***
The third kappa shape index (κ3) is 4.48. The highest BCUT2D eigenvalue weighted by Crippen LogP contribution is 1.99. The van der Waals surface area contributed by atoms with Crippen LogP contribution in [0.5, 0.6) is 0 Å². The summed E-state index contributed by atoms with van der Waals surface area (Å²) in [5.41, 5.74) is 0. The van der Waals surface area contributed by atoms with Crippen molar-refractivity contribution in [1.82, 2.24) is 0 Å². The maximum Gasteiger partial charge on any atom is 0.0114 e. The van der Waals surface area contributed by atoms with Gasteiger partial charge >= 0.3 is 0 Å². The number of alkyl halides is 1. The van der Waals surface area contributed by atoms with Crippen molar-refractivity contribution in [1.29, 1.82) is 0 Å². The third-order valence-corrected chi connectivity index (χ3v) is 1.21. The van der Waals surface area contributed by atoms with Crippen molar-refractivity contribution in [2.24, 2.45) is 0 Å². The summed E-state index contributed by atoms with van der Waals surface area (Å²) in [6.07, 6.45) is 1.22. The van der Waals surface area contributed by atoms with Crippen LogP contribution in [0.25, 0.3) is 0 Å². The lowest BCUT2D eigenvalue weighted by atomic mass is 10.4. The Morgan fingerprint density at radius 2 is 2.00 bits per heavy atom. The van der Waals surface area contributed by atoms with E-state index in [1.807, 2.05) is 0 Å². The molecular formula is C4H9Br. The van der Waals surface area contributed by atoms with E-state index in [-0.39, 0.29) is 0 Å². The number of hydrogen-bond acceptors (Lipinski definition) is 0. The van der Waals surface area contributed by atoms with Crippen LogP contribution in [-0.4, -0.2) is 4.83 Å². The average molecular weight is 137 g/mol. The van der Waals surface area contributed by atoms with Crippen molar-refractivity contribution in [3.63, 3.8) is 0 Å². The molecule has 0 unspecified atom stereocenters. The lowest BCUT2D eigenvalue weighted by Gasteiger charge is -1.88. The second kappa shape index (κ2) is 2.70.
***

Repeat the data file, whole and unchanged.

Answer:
The third kappa shape index (κ3) is 4.48. The highest BCUT2D eigenvalue weighted by Crippen LogP contribution is 1.99. The van der Waals surface area contributed by atoms with Crippen LogP contribution in [0.5, 0.6) is 0 Å². The summed E-state index contributed by atoms with van der Waals surface area (Å²) in [5.41, 5.74) is 0. The van der Waals surface area contributed by atoms with Crippen molar-refractivity contribution in [1.82, 2.24) is 0 Å². The maximum Gasteiger partial charge on any atom is 0.0114 e. The van der Waals surface area contributed by atoms with Gasteiger partial charge >= 0.3 is 0 Å². The number of alkyl halides is 1. The van der Waals surface area contributed by atoms with Crippen molar-refractivity contribution in [1.29, 1.82) is 0 Å². The third-order valence-corrected chi connectivity index (χ3v) is 1.21. The van der Waals surface area contributed by atoms with Crippen molar-refractivity contribution in [2.24, 2.45) is 0 Å². The summed E-state index contributed by atoms with van der Waals surface area (Å²) in [6.07, 6.45) is 1.22. The van der Waals surface area contributed by atoms with Crippen LogP contribution in [0.25, 0.3) is 0 Å². The lowest BCUT2D eigenvalue weighted by atomic mass is 10.4. The Morgan fingerprint density at radius 2 is 2.00 bits per heavy atom. The van der Waals surface area contributed by atoms with E-state index in [1.807, 2.05) is 0 Å². The molecular formula is C4H9Br. The van der Waals surface area contributed by atoms with E-state index in [-0.39, 0.29) is 0 Å². The number of hydrogen-bond acceptors (Lipinski definition) is 0. The van der Waals surface area contributed by atoms with Crippen LogP contribution in [-0.4, -0.2) is 4.83 Å². The average molecular weight is 137 g/mol. The van der Waals surface area contributed by atoms with Crippen molar-refractivity contribution in [3.63, 3.8) is 0 Å². The molecule has 0 unspecified atom stereocenters. The lowest BCUT2D eigenvalue weighted by Gasteiger charge is -1.88. The second kappa shape index (κ2) is 2.70.